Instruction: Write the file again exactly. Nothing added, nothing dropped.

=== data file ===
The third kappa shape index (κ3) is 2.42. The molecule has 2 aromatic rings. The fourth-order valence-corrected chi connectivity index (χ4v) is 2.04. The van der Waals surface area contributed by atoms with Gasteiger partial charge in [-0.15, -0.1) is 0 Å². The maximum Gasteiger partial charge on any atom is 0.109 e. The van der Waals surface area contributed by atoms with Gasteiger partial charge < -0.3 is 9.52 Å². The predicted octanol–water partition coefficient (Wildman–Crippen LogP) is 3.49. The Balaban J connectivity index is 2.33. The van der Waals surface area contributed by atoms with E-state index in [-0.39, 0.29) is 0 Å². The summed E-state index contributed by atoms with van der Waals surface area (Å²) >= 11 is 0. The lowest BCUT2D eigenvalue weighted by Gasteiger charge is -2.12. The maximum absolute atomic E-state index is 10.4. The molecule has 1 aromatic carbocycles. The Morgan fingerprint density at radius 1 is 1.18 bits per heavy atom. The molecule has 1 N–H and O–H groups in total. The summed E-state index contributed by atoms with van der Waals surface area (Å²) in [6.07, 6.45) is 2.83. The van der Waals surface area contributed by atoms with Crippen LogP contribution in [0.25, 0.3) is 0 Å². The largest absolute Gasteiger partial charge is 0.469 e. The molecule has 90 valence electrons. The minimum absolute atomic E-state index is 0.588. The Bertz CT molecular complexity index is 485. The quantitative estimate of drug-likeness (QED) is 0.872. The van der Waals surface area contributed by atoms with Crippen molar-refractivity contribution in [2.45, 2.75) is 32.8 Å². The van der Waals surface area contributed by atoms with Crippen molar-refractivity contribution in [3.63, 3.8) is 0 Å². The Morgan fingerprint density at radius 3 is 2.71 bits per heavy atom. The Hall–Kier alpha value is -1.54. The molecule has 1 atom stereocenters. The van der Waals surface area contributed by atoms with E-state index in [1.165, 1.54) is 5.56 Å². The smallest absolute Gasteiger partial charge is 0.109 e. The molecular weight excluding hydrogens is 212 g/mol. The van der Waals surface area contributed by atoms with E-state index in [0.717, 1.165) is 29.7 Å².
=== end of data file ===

The third kappa shape index (κ3) is 2.42. The molecule has 2 aromatic rings. The fourth-order valence-corrected chi connectivity index (χ4v) is 2.04. The van der Waals surface area contributed by atoms with Gasteiger partial charge in [-0.15, -0.1) is 0 Å². The maximum Gasteiger partial charge on any atom is 0.109 e. The van der Waals surface area contributed by atoms with Gasteiger partial charge < -0.3 is 9.52 Å². The predicted octanol–water partition coefficient (Wildman–Crippen LogP) is 3.49. The Balaban J connectivity index is 2.33. The van der Waals surface area contributed by atoms with E-state index in [-0.39, 0.29) is 0 Å². The summed E-state index contributed by atoms with van der Waals surface area (Å²) >= 11 is 0. The lowest BCUT2D eigenvalue weighted by Gasteiger charge is -2.12. The maximum absolute atomic E-state index is 10.4. The molecule has 1 aromatic carbocycles. The Morgan fingerprint density at radius 1 is 1.18 bits per heavy atom. The molecule has 1 N–H and O–H groups in total. The summed E-state index contributed by atoms with van der Waals surface area (Å²) in [6.07, 6.45) is 2.83. The van der Waals surface area contributed by atoms with Crippen LogP contribution in [0.25, 0.3) is 0 Å². The largest absolute Gasteiger partial charge is 0.469 e. The molecule has 90 valence electrons. The minimum absolute atomic E-state index is 0.588. The Bertz CT molecular complexity index is 485. The quantitative estimate of drug-likeness (QED) is 0.872. The van der Waals surface area contributed by atoms with Crippen molar-refractivity contribution in [2.45, 2.75) is 32.8 Å². The van der Waals surface area contributed by atoms with Crippen molar-refractivity contribution in [3.63, 3.8) is 0 Å². The Morgan fingerprint density at radius 3 is 2.71 bits per heavy atom. The Hall–Kier alpha value is -1.54. The molecule has 1 atom stereocenters. The van der Waals surface area contributed by atoms with E-state index in [1.165, 1.54) is 5.56 Å². The smallest absolute Gasteiger partial charge is 0.109 e. The molecular weight excluding hydrogens is 212 g/mol. The van der Waals surface area contributed by atoms with E-state index in [0.717, 1.165) is 29.7 Å².